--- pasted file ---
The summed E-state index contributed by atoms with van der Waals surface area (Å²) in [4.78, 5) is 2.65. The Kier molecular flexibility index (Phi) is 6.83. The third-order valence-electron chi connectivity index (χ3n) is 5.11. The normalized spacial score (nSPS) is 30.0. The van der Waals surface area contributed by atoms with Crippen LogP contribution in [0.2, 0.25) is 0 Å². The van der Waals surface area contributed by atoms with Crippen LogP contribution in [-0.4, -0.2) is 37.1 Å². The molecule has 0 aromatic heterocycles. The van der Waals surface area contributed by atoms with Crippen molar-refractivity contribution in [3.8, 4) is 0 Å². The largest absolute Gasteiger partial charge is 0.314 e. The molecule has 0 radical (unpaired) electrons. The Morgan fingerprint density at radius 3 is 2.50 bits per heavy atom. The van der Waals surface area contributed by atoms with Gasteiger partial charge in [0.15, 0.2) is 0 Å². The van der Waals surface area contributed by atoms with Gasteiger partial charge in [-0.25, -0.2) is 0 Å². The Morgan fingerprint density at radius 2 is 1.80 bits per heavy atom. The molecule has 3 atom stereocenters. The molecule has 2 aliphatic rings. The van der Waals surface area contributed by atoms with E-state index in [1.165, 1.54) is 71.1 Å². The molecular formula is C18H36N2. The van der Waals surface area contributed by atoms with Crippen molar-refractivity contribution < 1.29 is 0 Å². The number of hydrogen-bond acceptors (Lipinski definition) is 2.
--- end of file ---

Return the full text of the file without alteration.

The summed E-state index contributed by atoms with van der Waals surface area (Å²) in [4.78, 5) is 2.65. The Kier molecular flexibility index (Phi) is 6.83. The third-order valence-electron chi connectivity index (χ3n) is 5.11. The normalized spacial score (nSPS) is 30.0. The van der Waals surface area contributed by atoms with Crippen LogP contribution in [0.2, 0.25) is 0 Å². The van der Waals surface area contributed by atoms with Crippen LogP contribution in [-0.4, -0.2) is 37.1 Å². The molecule has 0 aromatic heterocycles. The van der Waals surface area contributed by atoms with Crippen molar-refractivity contribution in [3.8, 4) is 0 Å². The largest absolute Gasteiger partial charge is 0.314 e. The molecule has 0 radical (unpaired) electrons. The Morgan fingerprint density at radius 3 is 2.50 bits per heavy atom. The van der Waals surface area contributed by atoms with Gasteiger partial charge in [0.15, 0.2) is 0 Å². The van der Waals surface area contributed by atoms with Gasteiger partial charge in [-0.25, -0.2) is 0 Å². The Morgan fingerprint density at radius 2 is 1.80 bits per heavy atom. The molecule has 3 atom stereocenters. The molecule has 2 aliphatic rings. The van der Waals surface area contributed by atoms with E-state index in [1.165, 1.54) is 71.1 Å². The molecular formula is C18H36N2. The van der Waals surface area contributed by atoms with Crippen molar-refractivity contribution < 1.29 is 0 Å². The number of hydrogen-bond acceptors (Lipinski definition) is 2.